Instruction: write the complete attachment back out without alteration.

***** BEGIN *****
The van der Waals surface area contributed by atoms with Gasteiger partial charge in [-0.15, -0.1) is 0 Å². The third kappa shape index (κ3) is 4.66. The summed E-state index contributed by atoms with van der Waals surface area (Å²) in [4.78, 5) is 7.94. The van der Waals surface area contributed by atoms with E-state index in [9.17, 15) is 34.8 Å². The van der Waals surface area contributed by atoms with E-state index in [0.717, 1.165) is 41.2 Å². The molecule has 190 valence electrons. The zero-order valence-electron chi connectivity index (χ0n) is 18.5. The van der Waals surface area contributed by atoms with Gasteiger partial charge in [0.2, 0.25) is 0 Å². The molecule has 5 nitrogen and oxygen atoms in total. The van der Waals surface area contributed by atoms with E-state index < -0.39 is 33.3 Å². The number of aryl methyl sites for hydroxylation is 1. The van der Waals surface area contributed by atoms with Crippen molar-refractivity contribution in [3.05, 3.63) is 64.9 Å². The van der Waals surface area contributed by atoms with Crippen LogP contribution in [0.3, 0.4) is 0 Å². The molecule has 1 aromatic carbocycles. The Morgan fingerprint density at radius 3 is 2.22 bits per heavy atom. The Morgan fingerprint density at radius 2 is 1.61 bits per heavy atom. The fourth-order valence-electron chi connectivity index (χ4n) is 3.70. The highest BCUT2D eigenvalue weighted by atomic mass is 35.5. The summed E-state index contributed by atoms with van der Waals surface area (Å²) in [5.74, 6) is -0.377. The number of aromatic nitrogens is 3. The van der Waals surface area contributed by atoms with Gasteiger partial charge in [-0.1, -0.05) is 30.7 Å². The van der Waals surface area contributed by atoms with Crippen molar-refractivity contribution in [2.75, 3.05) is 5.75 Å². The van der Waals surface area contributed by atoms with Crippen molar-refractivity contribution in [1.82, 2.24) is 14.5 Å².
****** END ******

The van der Waals surface area contributed by atoms with Gasteiger partial charge in [-0.15, -0.1) is 0 Å². The third kappa shape index (κ3) is 4.66. The summed E-state index contributed by atoms with van der Waals surface area (Å²) in [4.78, 5) is 7.94. The van der Waals surface area contributed by atoms with E-state index in [9.17, 15) is 34.8 Å². The van der Waals surface area contributed by atoms with E-state index in [0.717, 1.165) is 41.2 Å². The molecule has 190 valence electrons. The zero-order valence-electron chi connectivity index (χ0n) is 18.5. The van der Waals surface area contributed by atoms with Gasteiger partial charge in [0.2, 0.25) is 0 Å². The molecule has 5 nitrogen and oxygen atoms in total. The van der Waals surface area contributed by atoms with E-state index < -0.39 is 33.3 Å². The number of aryl methyl sites for hydroxylation is 1. The van der Waals surface area contributed by atoms with Crippen molar-refractivity contribution in [3.05, 3.63) is 64.9 Å². The van der Waals surface area contributed by atoms with Crippen LogP contribution in [0.3, 0.4) is 0 Å². The molecule has 1 aromatic carbocycles. The Morgan fingerprint density at radius 3 is 2.22 bits per heavy atom. The Morgan fingerprint density at radius 2 is 1.61 bits per heavy atom. The fourth-order valence-electron chi connectivity index (χ4n) is 3.70. The highest BCUT2D eigenvalue weighted by atomic mass is 35.5. The summed E-state index contributed by atoms with van der Waals surface area (Å²) in [5.74, 6) is -0.377. The number of aromatic nitrogens is 3. The van der Waals surface area contributed by atoms with Gasteiger partial charge in [-0.1, -0.05) is 30.7 Å². The van der Waals surface area contributed by atoms with Crippen molar-refractivity contribution in [2.75, 3.05) is 5.75 Å². The van der Waals surface area contributed by atoms with Crippen molar-refractivity contribution in [1.82, 2.24) is 14.5 Å².